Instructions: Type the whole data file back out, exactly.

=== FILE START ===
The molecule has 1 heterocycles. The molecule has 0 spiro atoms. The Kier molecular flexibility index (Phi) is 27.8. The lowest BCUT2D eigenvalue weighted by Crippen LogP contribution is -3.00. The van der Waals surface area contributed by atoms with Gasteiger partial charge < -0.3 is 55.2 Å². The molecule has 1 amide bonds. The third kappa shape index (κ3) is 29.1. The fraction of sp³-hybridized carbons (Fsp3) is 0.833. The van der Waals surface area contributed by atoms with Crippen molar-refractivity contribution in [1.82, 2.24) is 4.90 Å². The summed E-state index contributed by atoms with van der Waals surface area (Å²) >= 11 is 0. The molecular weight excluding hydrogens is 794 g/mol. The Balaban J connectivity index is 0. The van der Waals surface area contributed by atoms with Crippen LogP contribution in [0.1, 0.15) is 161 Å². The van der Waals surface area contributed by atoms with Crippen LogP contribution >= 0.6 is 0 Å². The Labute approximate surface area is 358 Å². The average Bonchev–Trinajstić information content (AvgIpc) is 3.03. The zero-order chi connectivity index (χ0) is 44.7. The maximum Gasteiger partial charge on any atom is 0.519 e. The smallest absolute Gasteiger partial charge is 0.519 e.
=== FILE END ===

The molecule has 1 heterocycles. The molecule has 0 spiro atoms. The Kier molecular flexibility index (Phi) is 27.8. The lowest BCUT2D eigenvalue weighted by Crippen LogP contribution is -3.00. The van der Waals surface area contributed by atoms with Gasteiger partial charge < -0.3 is 55.2 Å². The molecule has 1 amide bonds. The third kappa shape index (κ3) is 29.1. The fraction of sp³-hybridized carbons (Fsp3) is 0.833. The van der Waals surface area contributed by atoms with Crippen molar-refractivity contribution in [1.82, 2.24) is 4.90 Å². The summed E-state index contributed by atoms with van der Waals surface area (Å²) >= 11 is 0. The molecular weight excluding hydrogens is 794 g/mol. The Balaban J connectivity index is 0. The van der Waals surface area contributed by atoms with Crippen LogP contribution in [0.1, 0.15) is 161 Å². The van der Waals surface area contributed by atoms with Crippen LogP contribution >= 0.6 is 0 Å². The Labute approximate surface area is 358 Å². The average Bonchev–Trinajstić information content (AvgIpc) is 3.03. The zero-order chi connectivity index (χ0) is 44.7. The maximum Gasteiger partial charge on any atom is 0.519 e. The smallest absolute Gasteiger partial charge is 0.519 e.